Written by: Tyler Schwartz
In my inbox the other day I received a link to a recent campaign video for Democratic congressional candidate MJ Hegar. Upon watching, I can confidently say it’s one of the best campaign ads I’ve ever seen. What makes this video so unique and exciting is that it’s the rare political ad that doesn’t really talk about politics. Additionally, in a medium that often relies on politicians talking to camera and trying to tell their story, Hegar’s video succeeds in showing us her story by putting us inside of the action.
From my perspective, here are the three defining characteristics that separate this ad.
1. Stealing from Scorsese
The video opens with the viewer omnisciently floating through a front porch and entering a house. The background music sounds eerily like the opening chords of “Take Shelter” by The Rolling Stones and then the voice-over hits. These cinematic elements are all hallmarks of Martin Scorsese, and they help us peel back the curtain to see how the “Ad Sausage” gets made. Within the first 15 seconds of the video we get a classic Scorsese opening line ( MJ’s “This is a story about doors” = Goodfellas “As far back as I can remember I always wanted to be a gangster”), followed by some classic Scorsese exposition. Before a single cut occurs, we learn that MJ lives in Texas, is married with children, and is a former Air Force Pilot. All within 10 seconds! Therein lies the power of cinematic voice over. We’ve barely met Hegar, and yet we’re already predisposed to trust her because she’s our narrator, and as viewers, we’re trained to believe that narrators always tell the truth. Compared to more run-of-the-mill Ads where a hired Voice Actor does the narration or a when the actual candidate themselves speak to the camera, this method allows the viewer to connect with MJ on a different level; she’s not a candidate, she’s a character.
2. Seamless Editing
At a run time of 3 minutes and 28 seconds, this video is longer than your typical campaign ad. The reason it doesn’t feel overlong is due to the seamless editing that guides the viewer throughout the story. Similar to what DP Emmanuel Lubezki and Director Alejandro Inarritu did with the film Birdman, the filmmakers here hide their edits with well timed whip pans, dissolves, and match cuts, creating a feeling of total engrossment for the viewer. The great editor Walter Murch once said that an editor’s job is to anticipate when a viewer is going to blink, at that moment is when a cut should occur. While there aren’t many “normal cuts” in this video, the filmmakers still allow room for “viewer blinking” by intentionally going static on certain images. The benefit of these brief moments of stillness are that they provide the audience with a “blink point”, which then works to solidify the visual theme on screen. Walter Murch again sums it up best when he says, “Blinking is some way of tabulating – a kind of carriage return, click, or save to disk – that helps the process of ‘Okay, now change the subject.’ Every time you move your eyes, there’s an interruption in the visual field – you go momentarily blind when your eyeballs are moving.”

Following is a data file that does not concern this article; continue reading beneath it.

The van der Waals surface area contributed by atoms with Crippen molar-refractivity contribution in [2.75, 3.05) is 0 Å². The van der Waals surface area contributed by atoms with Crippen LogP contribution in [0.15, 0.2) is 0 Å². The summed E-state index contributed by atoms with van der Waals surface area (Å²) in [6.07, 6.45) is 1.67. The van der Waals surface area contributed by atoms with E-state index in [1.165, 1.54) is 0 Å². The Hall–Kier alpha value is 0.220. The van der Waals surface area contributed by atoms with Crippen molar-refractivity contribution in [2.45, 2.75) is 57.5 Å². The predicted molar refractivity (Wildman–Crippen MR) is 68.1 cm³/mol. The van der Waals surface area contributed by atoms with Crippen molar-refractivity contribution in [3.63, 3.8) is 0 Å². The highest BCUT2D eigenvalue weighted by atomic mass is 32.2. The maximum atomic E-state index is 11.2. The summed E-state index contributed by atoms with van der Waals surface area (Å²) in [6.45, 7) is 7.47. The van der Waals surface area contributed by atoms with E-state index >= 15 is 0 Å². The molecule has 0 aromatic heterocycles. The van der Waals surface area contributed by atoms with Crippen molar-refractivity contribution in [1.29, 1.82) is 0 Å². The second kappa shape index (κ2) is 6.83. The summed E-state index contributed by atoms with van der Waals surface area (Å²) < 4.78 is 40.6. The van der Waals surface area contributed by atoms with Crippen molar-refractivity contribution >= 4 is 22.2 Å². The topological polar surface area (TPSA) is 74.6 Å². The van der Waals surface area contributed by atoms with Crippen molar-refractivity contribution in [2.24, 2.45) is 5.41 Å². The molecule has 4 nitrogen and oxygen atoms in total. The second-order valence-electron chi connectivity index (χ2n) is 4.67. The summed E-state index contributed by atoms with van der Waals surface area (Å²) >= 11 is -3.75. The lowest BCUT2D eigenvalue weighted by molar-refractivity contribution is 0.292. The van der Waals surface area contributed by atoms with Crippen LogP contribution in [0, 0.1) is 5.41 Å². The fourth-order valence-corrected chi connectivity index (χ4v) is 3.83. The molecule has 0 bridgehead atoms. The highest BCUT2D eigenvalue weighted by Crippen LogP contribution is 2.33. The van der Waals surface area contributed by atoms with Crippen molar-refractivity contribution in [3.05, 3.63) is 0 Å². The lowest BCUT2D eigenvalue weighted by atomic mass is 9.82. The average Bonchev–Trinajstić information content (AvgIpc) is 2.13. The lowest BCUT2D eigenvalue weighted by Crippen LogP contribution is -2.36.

When remembering this video, what are the images that stick in your memory? The helicopter door, the ROTC sign, Flight School, the Purple Heart, the Closed sign… all of those moments occurred during a “blink point”, yet because of the seamless editing, the emotional power of the images is digested entirely on a subconscious level. As the audience member, we’re tracking the story, but as potential voters, our minds return to these blinked “save points” and deliver us the information Hegar actually wants us to remember: She’s a Mother, an Air Force Pilot, a Purple Heart Recipient, a Feminist Lobbyist, and finally, she’s running for Congress.
3. Politics without Politics
Perhaps the most impressive aspect of the entire Ad is the complete lack of politics mentioned within the video. There are no mentions of domestic policies or foreign affairs. No mentions of Trump, Obama, or Hillary. Not once does Hegar even mention that she’s running as a Democrat. The message here is simple, you’re not voting for MJ’s politics, you’re voting for MJ’s story. This is a tactic that has been used before for both good (Obama’s “Hope” campaign”) and evil (Trump’s “Make America Great Again). In both instances, voters were directed to vote with their hearts instead of their minds.
On a national scale this method can become overwhelmingly populist no matter who’s employing it. However, for a congressional seat, this heart-on-your-sleeve approach does its job in investing the viewer in Hegar’s story. If you’re really interested in her views on abortion or gun rights, there’s plenty of reading material online at your disposal. My guess is that Hegar’s team is betting that the average Texas voter doesn’t really care about policies. They’re not selling you a person’s politics, they’re selling you the person and believing in her is all that matters.
I had never heard of MJ Hegar before watching this video. I don’t live or ever plan on living in Texas. I’m not even a registered Democrat (I’m proudly independent). Yet, with all that stated, and even without really knowing what her true political views are, I’m fully prepared to vote for MJ Hegar. Why? Because I believe her. She comes across as no-nonsense and forthright and that’s what I want in my politicians. In the world of Trumpified politics, I believe the American people want truth and honesty. Hopefully come November, the good people Texas’s 31st district will give Hegar a chance to prove her motivations and sincerity. My feeling is that if they do, it’ll be because the power of visual storytelling opened the door to their political hearts.